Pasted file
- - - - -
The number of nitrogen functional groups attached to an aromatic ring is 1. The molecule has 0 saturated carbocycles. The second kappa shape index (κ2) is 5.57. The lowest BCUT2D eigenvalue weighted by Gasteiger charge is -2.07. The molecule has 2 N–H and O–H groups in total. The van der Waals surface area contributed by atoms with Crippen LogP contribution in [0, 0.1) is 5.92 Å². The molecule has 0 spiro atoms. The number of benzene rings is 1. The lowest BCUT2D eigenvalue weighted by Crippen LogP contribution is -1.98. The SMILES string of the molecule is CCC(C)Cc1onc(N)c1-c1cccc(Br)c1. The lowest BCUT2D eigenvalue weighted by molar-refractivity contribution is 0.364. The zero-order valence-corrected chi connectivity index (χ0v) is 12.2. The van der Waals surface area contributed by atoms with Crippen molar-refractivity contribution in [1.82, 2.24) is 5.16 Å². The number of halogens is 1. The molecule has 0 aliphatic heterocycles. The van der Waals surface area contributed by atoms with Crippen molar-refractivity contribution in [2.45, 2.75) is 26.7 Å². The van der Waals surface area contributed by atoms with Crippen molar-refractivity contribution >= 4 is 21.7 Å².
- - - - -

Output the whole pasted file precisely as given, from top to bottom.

The number of nitrogen functional groups attached to an aromatic ring is 1. The molecule has 0 saturated carbocycles. The second kappa shape index (κ2) is 5.57. The lowest BCUT2D eigenvalue weighted by Gasteiger charge is -2.07. The molecule has 2 N–H and O–H groups in total. The van der Waals surface area contributed by atoms with Crippen LogP contribution in [0, 0.1) is 5.92 Å². The molecule has 0 spiro atoms. The number of benzene rings is 1. The lowest BCUT2D eigenvalue weighted by Crippen LogP contribution is -1.98. The SMILES string of the molecule is CCC(C)Cc1onc(N)c1-c1cccc(Br)c1. The lowest BCUT2D eigenvalue weighted by molar-refractivity contribution is 0.364. The zero-order valence-corrected chi connectivity index (χ0v) is 12.2. The van der Waals surface area contributed by atoms with Crippen molar-refractivity contribution in [1.82, 2.24) is 5.16 Å². The number of halogens is 1. The molecule has 0 aliphatic heterocycles. The van der Waals surface area contributed by atoms with Crippen molar-refractivity contribution in [2.45, 2.75) is 26.7 Å². The van der Waals surface area contributed by atoms with Crippen molar-refractivity contribution >= 4 is 21.7 Å².